US 6937443 B2
A system and method for an improved magnetic head arm assembly (HAA) is disclosed. The HAA includes three principal components, a head gimbal assembly (HGA), a flexible printed circuit (FPC) assembly, and an actuator coil assembly. The design allows for HAA rigidity, yet each of the components is designable and manufacturable independent of one another, in addition to other advantages over current methods.
1. A system for a magnetic head arm assembly (HAA) comprising:
a head gimbal assembly (HGA) with an HGA mating portion;
a flexible printed circuit (FPC) assembly with an FPC mating portion; and
an actuator coil assembly with a first mating portion and a second mating portion;
each of said HGA, said FPC assembly, and said actuator coil assembly being manufactured independent of one another;
said actuator coil assembly first mating portion is contoured and recessed to interface with said HGA mating portion; and
said actuator coil assembly second mating portion is contoured to interface with said FPC mating portion.
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The present invention relates to magnetic hard disk drives. More specifically, the present invention relates to a system for an improved magnetic head arm assembly (HAA).
Among the better known data storage devices are magnetic disk drives of the type in which a magnetic head slider assembly floats on an air bearing at the surface of a rotating magnetic disk. Such disk drives are often called ‘Winchester’-type drives. In these, one or more rigid magnetic disks are located within a sealed chamber together with one or more magnetic head slider assemblies. The magnetic disk drive may include one or more rigid magnetic disks, and the slider assemblies may be positioned at one or both sides of the magnetic disks.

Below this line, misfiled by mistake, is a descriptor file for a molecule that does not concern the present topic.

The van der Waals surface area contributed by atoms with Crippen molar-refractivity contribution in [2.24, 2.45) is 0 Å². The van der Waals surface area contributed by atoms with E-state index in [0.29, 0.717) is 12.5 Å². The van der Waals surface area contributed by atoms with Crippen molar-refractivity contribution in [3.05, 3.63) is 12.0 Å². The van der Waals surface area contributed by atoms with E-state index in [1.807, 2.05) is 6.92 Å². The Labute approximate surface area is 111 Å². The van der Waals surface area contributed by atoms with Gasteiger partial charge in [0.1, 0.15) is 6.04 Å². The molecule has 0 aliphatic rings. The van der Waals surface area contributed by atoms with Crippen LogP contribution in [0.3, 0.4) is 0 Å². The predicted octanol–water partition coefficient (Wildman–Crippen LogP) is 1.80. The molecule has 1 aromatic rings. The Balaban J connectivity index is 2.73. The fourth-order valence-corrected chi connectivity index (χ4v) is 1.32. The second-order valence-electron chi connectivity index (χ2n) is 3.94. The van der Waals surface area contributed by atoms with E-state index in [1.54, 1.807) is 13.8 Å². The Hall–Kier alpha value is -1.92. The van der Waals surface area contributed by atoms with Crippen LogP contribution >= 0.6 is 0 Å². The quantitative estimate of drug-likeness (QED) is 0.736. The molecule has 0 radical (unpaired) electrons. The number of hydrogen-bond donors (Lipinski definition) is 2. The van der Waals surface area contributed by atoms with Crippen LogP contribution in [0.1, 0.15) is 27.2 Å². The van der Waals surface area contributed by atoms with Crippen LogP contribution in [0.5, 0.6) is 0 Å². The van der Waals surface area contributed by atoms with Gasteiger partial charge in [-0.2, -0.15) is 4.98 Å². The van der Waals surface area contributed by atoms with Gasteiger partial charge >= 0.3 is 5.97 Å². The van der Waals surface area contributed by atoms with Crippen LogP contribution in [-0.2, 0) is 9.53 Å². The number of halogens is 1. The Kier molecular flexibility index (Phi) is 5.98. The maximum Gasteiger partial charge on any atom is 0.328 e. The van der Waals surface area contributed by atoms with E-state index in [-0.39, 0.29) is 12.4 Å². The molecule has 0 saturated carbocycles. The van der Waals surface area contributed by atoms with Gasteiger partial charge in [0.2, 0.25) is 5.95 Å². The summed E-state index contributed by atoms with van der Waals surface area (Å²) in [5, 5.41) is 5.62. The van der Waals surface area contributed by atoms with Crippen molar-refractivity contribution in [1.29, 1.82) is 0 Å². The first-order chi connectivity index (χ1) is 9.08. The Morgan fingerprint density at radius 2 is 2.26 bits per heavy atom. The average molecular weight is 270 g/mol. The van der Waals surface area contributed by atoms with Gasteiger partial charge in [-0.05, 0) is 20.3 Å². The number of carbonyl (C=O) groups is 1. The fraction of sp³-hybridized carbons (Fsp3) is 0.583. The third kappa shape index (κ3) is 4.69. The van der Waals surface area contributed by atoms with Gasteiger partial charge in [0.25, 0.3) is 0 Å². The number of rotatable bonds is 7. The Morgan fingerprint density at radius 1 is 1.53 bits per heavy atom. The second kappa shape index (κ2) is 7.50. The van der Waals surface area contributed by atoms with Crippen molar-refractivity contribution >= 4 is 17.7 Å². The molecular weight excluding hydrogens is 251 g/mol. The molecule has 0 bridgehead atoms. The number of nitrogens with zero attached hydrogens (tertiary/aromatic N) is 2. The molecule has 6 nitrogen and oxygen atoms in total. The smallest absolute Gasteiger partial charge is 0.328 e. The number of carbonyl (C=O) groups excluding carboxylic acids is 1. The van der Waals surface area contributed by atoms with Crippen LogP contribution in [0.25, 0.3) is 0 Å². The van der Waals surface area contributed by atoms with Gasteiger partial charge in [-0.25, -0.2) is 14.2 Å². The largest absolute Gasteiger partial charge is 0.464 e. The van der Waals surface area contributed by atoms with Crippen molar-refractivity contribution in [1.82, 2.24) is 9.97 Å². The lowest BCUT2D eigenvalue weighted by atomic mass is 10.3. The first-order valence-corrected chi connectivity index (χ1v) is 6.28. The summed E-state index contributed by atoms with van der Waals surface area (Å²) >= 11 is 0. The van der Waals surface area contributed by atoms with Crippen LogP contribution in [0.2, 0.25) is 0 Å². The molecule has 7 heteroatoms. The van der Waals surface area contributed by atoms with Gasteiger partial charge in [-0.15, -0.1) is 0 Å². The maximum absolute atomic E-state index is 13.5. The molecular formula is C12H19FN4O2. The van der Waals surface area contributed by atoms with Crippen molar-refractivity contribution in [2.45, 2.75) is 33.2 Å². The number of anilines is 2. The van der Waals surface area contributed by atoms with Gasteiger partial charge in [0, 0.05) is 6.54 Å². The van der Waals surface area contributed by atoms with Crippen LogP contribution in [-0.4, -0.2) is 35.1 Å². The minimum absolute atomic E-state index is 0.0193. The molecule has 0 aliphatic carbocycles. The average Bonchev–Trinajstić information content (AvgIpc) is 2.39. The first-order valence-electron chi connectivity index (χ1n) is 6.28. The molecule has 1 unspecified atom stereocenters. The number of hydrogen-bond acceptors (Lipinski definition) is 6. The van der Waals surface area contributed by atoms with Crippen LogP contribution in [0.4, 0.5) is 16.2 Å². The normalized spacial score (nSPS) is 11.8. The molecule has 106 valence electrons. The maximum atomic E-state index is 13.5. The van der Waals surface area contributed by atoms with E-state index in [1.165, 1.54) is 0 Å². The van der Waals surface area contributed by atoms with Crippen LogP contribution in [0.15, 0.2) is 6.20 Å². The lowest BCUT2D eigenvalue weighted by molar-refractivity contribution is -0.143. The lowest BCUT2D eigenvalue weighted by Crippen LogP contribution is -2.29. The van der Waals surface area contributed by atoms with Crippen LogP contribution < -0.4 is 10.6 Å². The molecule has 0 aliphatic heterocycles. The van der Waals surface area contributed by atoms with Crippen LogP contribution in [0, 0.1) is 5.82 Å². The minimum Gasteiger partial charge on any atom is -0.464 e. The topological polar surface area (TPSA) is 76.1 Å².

Typically, each magnetic head slider assembly in magnetic disk drives of the type referred to is coupled to the outer end of an arm or load beam.
An example of an HAA 108 having a gimbaled mount for a magnetic head slider assembly 102 is provided by U.S. Pat. No. 3,931,641 of Watrous. The HAA 108 described in the Watrous patent includes a relatively rigid load beam (arm) 106 having a rigid bearing member at a free outer end thereof for receiving a protuberance on a spring element. The spring element is spot welded to the load beam and has an end thereof defining a flexure. The flexure includes a pair of stiff crosslegs mounted on an opposite pair of flexible outer fingers and a central finger. The central finger mounts a magnetic head slider assembly, and gimbaled movement is provided by the load protuberance on the spring element that is held in contact with the bearing member at the end of the rigid load beam. Such arrangements provide desired gimballing action by allowing pitch and roll of the slider assembly around mutually orthogonal axes while resisting radial, circumferential, and yaw motions. Other patents, such as U.S. Pat. No. 3,931,641, No. 4,620,251, No. 4,796,122, and No. 5,313,353, describe other HAA designs.
Although ball stacking works well to secure the HGA 210 to the arm 206, the deformations to the HGA 210 and arm 206 adversely affect the gram load of the HGA.
Many problems exist with the described designs typical in the art. In addition to the problem of the gram load change occurring after ball stacking, a problem is suspension/arm/coil motion independence. Motion tolerance between the components is often too great because of play involved in the securing means between the components.
Because of the strict dimensional parameters needed for implementation of ball-stacking, improper (too large) tolerance may lead to one or more negative consequences. For example, HGA 210 and arm 206 may be seriously deformed leaving a great amount of residual stress. As a result, the load-gram pitch/roll performance of HGA 210 after ball-stacking may become fairly poor. As another negative consequence, with even a small amount of deformation and residual stress, the assembly is more likely to come apart under usage, reducing reliability.